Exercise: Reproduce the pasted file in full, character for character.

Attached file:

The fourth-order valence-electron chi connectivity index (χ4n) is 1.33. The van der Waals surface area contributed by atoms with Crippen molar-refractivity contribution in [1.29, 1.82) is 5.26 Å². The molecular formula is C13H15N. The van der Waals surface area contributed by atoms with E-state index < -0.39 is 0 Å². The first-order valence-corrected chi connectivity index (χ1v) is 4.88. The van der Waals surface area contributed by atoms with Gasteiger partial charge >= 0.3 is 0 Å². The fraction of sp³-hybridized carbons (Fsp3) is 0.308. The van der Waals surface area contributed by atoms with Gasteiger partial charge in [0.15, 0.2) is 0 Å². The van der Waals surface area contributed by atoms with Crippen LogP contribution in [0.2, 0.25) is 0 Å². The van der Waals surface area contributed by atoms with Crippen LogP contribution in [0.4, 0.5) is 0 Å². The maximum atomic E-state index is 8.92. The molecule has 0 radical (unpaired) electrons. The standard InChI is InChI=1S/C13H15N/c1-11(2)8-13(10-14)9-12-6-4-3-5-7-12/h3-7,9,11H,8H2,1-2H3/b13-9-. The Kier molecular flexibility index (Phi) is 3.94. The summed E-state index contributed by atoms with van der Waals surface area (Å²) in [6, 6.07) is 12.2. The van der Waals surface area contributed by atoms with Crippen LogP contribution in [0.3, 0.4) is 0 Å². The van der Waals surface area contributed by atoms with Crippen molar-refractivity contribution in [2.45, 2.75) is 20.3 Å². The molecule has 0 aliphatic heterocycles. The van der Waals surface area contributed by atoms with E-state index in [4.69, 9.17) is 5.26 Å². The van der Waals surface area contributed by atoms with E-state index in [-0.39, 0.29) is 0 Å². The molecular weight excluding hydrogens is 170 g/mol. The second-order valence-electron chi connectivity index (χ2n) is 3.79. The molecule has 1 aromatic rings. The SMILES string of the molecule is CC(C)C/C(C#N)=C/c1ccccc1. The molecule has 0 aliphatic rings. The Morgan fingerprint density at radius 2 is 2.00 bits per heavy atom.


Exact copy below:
The fourth-order valence-electron chi connectivity index (χ4n) is 1.33. The van der Waals surface area contributed by atoms with Crippen molar-refractivity contribution in [1.29, 1.82) is 5.26 Å². The molecular formula is C13H15N. The van der Waals surface area contributed by atoms with E-state index < -0.39 is 0 Å². The first-order valence-corrected chi connectivity index (χ1v) is 4.88. The van der Waals surface area contributed by atoms with Gasteiger partial charge >= 0.3 is 0 Å². The fraction of sp³-hybridized carbons (Fsp3) is 0.308. The van der Waals surface area contributed by atoms with Gasteiger partial charge in [0.15, 0.2) is 0 Å². The van der Waals surface area contributed by atoms with Crippen LogP contribution in [0.2, 0.25) is 0 Å². The van der Waals surface area contributed by atoms with Crippen LogP contribution in [0.4, 0.5) is 0 Å². The maximum atomic E-state index is 8.92. The molecule has 0 radical (unpaired) electrons. The standard InChI is InChI=1S/C13H15N/c1-11(2)8-13(10-14)9-12-6-4-3-5-7-12/h3-7,9,11H,8H2,1-2H3/b13-9-. The Kier molecular flexibility index (Phi) is 3.94. The summed E-state index contributed by atoms with van der Waals surface area (Å²) in [6, 6.07) is 12.2. The van der Waals surface area contributed by atoms with Crippen LogP contribution in [0.3, 0.4) is 0 Å². The van der Waals surface area contributed by atoms with Crippen molar-refractivity contribution in [2.45, 2.75) is 20.3 Å². The molecule has 0 aliphatic heterocycles. The van der Waals surface area contributed by atoms with E-state index in [4.69, 9.17) is 5.26 Å². The van der Waals surface area contributed by atoms with E-state index in [-0.39, 0.29) is 0 Å². The molecular weight excluding hydrogens is 170 g/mol. The second-order valence-electron chi connectivity index (χ2n) is 3.79. The molecule has 1 aromatic rings. The SMILES string of the molecule is CC(C)C/C(C#N)=C/c1ccccc1. The molecule has 0 aliphatic rings. The Morgan fingerprint density at radius 2 is 2.00 bits per heavy atom.